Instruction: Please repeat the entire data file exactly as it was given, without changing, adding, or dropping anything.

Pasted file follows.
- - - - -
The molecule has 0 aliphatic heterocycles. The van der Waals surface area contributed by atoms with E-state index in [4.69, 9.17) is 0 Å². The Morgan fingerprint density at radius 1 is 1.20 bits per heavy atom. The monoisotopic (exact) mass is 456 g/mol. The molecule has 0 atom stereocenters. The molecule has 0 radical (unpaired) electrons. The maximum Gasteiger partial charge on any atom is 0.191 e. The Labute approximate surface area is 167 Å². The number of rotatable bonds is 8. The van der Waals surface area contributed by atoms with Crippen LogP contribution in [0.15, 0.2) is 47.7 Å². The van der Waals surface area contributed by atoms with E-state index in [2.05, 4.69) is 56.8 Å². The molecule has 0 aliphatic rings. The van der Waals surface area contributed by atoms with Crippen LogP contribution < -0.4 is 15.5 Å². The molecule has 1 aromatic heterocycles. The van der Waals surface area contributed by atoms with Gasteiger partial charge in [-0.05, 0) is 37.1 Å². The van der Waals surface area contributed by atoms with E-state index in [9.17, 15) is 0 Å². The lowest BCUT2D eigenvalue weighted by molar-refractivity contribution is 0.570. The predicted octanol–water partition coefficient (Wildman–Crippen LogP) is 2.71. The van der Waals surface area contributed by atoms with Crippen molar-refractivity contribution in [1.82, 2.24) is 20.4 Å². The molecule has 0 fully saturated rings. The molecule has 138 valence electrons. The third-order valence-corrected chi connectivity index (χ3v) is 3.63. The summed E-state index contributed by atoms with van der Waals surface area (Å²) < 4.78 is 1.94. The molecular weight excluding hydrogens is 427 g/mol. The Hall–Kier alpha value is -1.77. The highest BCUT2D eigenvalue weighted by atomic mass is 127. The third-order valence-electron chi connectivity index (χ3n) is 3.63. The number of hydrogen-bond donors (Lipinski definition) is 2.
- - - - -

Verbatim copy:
The molecule has 0 aliphatic heterocycles. The van der Waals surface area contributed by atoms with E-state index in [4.69, 9.17) is 0 Å². The Morgan fingerprint density at radius 1 is 1.20 bits per heavy atom. The monoisotopic (exact) mass is 456 g/mol. The molecule has 0 atom stereocenters. The molecule has 0 radical (unpaired) electrons. The maximum Gasteiger partial charge on any atom is 0.191 e. The Labute approximate surface area is 167 Å². The number of rotatable bonds is 8. The van der Waals surface area contributed by atoms with Crippen LogP contribution in [0.15, 0.2) is 47.7 Å². The van der Waals surface area contributed by atoms with E-state index in [2.05, 4.69) is 56.8 Å². The molecule has 0 aliphatic rings. The van der Waals surface area contributed by atoms with Crippen LogP contribution < -0.4 is 15.5 Å². The molecule has 1 aromatic heterocycles. The van der Waals surface area contributed by atoms with Gasteiger partial charge in [-0.05, 0) is 37.1 Å². The van der Waals surface area contributed by atoms with E-state index in [9.17, 15) is 0 Å². The lowest BCUT2D eigenvalue weighted by molar-refractivity contribution is 0.570. The predicted octanol–water partition coefficient (Wildman–Crippen LogP) is 2.71. The van der Waals surface area contributed by atoms with Crippen molar-refractivity contribution in [1.82, 2.24) is 20.4 Å². The molecule has 0 fully saturated rings. The molecule has 138 valence electrons. The third-order valence-corrected chi connectivity index (χ3v) is 3.63. The summed E-state index contributed by atoms with van der Waals surface area (Å²) < 4.78 is 1.94. The molecular weight excluding hydrogens is 427 g/mol. The Hall–Kier alpha value is -1.77. The highest BCUT2D eigenvalue weighted by atomic mass is 127. The third-order valence-electron chi connectivity index (χ3n) is 3.63. The number of hydrogen-bond donors (Lipinski definition) is 2.